The Socioemotional Behaviors of Children With SLI Social Adaptation or Social Deviance? Research Article
Research Article  |   June 01, 1998
The Socioemotional Behaviors of Children With SLI
 
Author Affiliations & Notes
  • Sean M. Redmond
    University of Kansas Lawrence
  • Mabel L. Rice
    University of Kansas Lawrence
  • Contact author: Sean Redmond, PhD, Department of Communication Disorders, 390 South 1530 East, Room 1201, University of Utah, Salt Lake City, UT 84112-0252 Email: sean.redmond@health.utah.edu
  • Currently affiliated with the University of Utah, Salt Lake City
    Currently affiliated with the University of Utah, Salt Lake City×
Article Information
Language Disorders / Specific Language Impairment / Language / Research Articles
Research Article   |   June 01, 1998
The Socioemotional Behaviors of Children With SLI
Journal of Speech, Language, and Hearing Research, June 1998, Vol. 41, 688-700. doi:10.1044/jslhr.4103.688
History: Received December 24, 1996 , Accepted December 4, 1997
 
Journal of Speech, Language, and Hearing Research, June 1998, Vol. 41, 688-700. doi:10.1044/jslhr.4103.688
History: Received December 24, 1996; Accepted December 4, 1997

Two models of the relationship between socioemotional behavior and verbal abilities are compared: Social Adaptation and Social Deviance. The socioemotional integrity of 17 children with specific language impairment (SLI) and 20 unaffected children who were age-matched (AM) was examined using the Child Behavior Checklist (CBCL) and the Teacher's Report Form (TRF) at kindergarten and first grade. All CBCL and TRF syndrome scale means for both groups werewithin normal limits. Significant group x respondent interaction effects were observed; teachers, and not parents, rated the children with SLI as having more social and internalizing behavioral problems than their AM peers. Significant differences between groups were restricted to internalizing, social, and attention problems. Very little congruence or stability over time was observed in the clinical ratings. The outcomes support a Social Adaptation Model of socioemotional behavior and language impairment. Implications for the clinical management of children with SLI are discussed.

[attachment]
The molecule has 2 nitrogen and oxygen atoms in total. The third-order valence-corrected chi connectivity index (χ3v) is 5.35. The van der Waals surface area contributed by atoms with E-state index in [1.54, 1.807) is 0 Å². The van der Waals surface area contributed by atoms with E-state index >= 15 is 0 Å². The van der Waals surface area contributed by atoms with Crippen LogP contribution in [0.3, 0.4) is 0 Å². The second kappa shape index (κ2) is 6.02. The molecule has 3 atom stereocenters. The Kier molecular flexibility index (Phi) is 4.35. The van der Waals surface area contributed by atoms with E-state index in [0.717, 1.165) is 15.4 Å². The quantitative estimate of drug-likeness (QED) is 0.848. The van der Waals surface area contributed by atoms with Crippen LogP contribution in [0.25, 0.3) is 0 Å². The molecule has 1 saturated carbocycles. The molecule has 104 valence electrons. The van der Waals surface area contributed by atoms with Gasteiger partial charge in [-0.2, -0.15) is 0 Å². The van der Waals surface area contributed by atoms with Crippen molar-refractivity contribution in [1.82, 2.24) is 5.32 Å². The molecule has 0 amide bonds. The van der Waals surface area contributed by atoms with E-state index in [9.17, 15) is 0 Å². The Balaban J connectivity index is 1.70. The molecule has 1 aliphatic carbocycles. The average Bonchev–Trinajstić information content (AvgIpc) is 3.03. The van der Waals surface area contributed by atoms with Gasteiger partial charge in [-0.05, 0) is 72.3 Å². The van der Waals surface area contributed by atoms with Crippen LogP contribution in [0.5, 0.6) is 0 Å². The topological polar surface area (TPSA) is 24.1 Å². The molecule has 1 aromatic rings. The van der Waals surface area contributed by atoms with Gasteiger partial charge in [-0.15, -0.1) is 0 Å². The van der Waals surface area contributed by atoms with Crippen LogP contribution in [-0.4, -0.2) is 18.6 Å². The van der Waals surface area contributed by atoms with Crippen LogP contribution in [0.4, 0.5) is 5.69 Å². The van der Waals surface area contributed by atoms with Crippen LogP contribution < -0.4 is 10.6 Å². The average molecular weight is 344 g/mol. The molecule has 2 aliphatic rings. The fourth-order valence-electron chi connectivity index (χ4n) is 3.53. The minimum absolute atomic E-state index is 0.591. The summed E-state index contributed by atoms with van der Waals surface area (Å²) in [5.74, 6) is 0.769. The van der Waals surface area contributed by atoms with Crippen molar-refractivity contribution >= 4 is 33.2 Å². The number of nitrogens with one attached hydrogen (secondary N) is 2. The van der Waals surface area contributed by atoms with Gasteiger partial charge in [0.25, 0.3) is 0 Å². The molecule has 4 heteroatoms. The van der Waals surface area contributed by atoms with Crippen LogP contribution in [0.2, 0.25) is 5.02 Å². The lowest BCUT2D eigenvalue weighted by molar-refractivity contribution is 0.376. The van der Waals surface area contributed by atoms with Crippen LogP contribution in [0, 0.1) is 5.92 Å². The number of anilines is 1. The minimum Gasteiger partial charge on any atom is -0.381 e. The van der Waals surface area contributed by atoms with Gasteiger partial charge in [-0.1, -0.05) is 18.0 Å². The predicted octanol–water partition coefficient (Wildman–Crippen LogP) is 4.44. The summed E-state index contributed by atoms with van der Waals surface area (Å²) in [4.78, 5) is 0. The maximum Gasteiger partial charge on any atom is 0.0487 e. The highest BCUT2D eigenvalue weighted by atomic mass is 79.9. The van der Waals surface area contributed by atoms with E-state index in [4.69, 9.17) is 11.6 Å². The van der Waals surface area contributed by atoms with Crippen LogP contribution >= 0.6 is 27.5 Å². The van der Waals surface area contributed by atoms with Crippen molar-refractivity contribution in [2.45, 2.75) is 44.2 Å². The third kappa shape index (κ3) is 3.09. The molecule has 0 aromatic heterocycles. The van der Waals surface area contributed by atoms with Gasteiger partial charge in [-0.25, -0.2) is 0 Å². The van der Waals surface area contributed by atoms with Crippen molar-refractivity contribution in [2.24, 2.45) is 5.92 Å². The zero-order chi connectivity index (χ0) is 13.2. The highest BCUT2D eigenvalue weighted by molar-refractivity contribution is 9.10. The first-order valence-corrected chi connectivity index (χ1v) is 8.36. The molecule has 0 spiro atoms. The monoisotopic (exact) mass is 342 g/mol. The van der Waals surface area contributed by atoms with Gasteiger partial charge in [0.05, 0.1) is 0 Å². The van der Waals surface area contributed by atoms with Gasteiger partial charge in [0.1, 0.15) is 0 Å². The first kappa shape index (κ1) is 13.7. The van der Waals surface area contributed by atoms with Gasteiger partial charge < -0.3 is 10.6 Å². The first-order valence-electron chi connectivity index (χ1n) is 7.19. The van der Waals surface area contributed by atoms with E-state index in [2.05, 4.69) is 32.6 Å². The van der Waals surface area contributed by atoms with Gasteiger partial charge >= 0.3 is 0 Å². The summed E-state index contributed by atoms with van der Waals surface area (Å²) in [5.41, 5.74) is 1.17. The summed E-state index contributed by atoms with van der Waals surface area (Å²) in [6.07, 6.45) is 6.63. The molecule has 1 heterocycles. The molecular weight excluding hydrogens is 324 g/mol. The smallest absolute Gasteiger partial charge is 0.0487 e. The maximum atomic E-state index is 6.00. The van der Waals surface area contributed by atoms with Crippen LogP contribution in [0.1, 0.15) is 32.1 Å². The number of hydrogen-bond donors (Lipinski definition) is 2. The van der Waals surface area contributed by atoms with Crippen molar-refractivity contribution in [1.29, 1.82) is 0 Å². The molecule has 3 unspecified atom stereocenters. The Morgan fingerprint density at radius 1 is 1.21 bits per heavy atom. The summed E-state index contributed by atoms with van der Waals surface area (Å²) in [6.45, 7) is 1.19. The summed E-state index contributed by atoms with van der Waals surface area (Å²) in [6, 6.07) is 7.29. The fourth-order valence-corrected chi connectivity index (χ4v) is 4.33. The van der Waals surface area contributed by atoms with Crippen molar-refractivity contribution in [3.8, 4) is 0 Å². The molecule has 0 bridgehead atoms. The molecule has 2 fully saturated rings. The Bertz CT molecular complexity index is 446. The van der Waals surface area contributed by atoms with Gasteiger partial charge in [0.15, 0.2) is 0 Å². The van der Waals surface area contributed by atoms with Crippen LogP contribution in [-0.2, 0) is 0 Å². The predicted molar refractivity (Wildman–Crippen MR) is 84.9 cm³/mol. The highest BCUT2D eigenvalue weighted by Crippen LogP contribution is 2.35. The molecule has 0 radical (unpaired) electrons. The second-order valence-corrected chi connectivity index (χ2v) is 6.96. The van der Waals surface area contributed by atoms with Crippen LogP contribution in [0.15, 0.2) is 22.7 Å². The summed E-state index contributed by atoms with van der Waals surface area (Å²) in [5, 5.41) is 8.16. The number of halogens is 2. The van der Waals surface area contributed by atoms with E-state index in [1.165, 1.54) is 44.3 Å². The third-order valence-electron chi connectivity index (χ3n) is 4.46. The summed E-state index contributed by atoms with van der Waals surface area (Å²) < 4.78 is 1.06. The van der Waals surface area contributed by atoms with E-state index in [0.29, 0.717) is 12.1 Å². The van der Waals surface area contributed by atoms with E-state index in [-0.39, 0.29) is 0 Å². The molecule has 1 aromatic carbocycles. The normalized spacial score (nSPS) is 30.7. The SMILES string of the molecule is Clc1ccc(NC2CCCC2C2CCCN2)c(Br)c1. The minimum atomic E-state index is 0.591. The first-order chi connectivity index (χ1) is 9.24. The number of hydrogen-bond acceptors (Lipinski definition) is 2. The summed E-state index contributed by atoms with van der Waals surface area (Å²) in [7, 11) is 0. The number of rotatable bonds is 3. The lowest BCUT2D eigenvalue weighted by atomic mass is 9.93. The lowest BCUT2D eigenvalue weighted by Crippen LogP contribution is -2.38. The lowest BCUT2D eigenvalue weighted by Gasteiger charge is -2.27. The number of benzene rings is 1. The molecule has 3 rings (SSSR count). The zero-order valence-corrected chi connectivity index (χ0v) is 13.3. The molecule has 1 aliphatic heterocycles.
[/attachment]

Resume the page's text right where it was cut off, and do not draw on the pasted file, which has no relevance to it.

Acknowledgments
This study was supported by National Institute on Deafness and Other Communication Disorders awards R01 DC01803, awarded to Mabel L. Rice and Kenneth Wexler, and T32 DC00052-02, awarded to Sean M. Redmond.
We express special appreciation to Karla Haney and Shannon Wang for their assistance in data collection. Our special appreciation is expressed to the children, parents, and teachers who participated in this study and the following schools that supported this research. In Edgerton, KS: Edgerton Elementary; in Hutchinson, KS: Allen Elementary, Avenue A Elementary, Morgan Elementary School, Stafford Elementary, South Hutchinson Elementary, Union Valley Elementary; in Lawrence, KS: Centennial Elementary, Deerfield Elementary, Hillcrest Elementary, Hilltop Child Development Center, Kennedy Elementary, New York Elementary, Quail Run Elementary, St. John’s Elementary, Sunflower Elementary, Sunset Hills Elementary, Wakarusa Valley Elementary; in Lee’s Summit, MO: Meadow Lane Elementary; in Olathe, KS: Scarborough Elementary; in Ottawa, KS: Garfield Elementary, Hawthorne Elementary, Lincoln Elementary; in Overland Park, KS: Holy Trinity Elementary, Nativity Parish; in Wellsville, KS: Wellsville Elementary.
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